US Nonresidential Construction Spending Stalls, Falls to Lowest Level in 2016
Nonresidential construction spending dipped 1.3% in May, according to data from the U.S. Census Bureau. Nonresidential spending, which totaled $684.9 billion on a seasonally adjusted, annualized rate, has expanded 1.2% since May 2015.
April’s nonresidential spending figure was revised upwards from $688.2 billion to $694.1 billion. The previous three months of data—January, February and March—all received slight downward revisions.
“Partially lost amidst all the discussion of Brexit and volatile financial markets is evidence that the U.S. economy continues to expand,” said economist Anirban Basu with the Associated Builders and Contractors. “Construction remains one of the economy’s busier segments, with many contractors continuing to report lengthy backlog and steady to expanding profit margins,” he said.
“Many of the factors that positioned the construction sector to become more active remain in place,” said Basu. “Global investment capital continues to flow aggressively to America and interest and capitalization rates remain low. National output continues to climb, albeit slowly. The e-commerce economy is driving demand for new fulfillment centers and warehouses, while technology companies continue to fuel construction in cities like San Jose, Boston, Seattle and San Diego,” he said.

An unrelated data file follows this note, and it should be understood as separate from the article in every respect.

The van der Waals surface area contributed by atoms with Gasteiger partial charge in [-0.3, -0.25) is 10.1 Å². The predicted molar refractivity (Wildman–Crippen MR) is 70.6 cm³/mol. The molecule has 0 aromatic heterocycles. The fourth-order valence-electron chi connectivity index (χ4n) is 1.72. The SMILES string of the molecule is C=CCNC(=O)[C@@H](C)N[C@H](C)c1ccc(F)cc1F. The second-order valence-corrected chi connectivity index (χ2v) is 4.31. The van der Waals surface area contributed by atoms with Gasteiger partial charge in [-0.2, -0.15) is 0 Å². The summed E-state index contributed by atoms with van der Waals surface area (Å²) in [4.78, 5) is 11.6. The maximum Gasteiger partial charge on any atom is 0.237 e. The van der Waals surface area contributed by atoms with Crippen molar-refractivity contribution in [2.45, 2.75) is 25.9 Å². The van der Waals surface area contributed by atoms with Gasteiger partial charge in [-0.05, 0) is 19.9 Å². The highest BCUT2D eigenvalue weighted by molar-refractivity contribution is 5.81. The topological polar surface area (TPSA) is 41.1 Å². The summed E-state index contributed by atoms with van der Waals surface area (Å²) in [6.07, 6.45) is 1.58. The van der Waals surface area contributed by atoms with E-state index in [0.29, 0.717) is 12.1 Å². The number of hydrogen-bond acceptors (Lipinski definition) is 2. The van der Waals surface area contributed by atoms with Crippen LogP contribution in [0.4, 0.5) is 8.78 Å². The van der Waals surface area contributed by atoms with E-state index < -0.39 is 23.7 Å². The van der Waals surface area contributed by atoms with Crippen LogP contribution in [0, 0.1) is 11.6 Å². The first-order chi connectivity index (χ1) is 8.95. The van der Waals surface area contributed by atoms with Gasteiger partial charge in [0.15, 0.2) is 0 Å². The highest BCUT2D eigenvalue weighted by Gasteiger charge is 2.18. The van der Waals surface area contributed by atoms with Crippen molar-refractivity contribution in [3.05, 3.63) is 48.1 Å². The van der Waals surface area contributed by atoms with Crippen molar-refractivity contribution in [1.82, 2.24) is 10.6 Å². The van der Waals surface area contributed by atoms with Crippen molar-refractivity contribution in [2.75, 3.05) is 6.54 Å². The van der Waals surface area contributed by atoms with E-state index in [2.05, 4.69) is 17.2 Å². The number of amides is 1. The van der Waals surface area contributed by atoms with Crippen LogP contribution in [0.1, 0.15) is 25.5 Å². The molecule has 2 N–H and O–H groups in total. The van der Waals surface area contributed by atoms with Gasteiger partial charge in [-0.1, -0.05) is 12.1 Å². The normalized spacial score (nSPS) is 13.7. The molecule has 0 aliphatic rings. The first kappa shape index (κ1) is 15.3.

“That’s what makes today’s and prior construction spending releases so surprising,” Basu added. “When one adjusts for inflation, nonresidential construction spending today is essentially unaltered from a year ago. The industry’s recovery appears to have stalled. Not only have spending reports indicated a lack of positive momentum, but recent employment data also suggest that nonresidential construction activity has plateaued.
“Given lengthy backlog among contractors, there is little reason to think that the volume of nonresidential construction put in place will weaken significantly during the near term,” said Basu. “The data are consistent with the notion that economic actors have become more cautious over the past year, perhaps delaying projects. This hesitation may be due to a number of factors, including concerns regarding overbuilding and the 2016 election cycle,” he said.
“Weakness in the nation’s energy sector has certainly contributed to this state of affairs, but the lack of nonresidential construction spending growth is not fully explained by low oil and natural gas prices,” concluded Basu. “A lack of aggressive public-sector spending is also contributing to the industry’s recent malaise, and the outlook for 2017 and 2018 remains decidedly murky.”
Only five of the 15 subsectors experienced spending growth on a monthly basis, and all five of the largest subsectors—power, highway and street, educational, manufacturing and commercial—declined in May.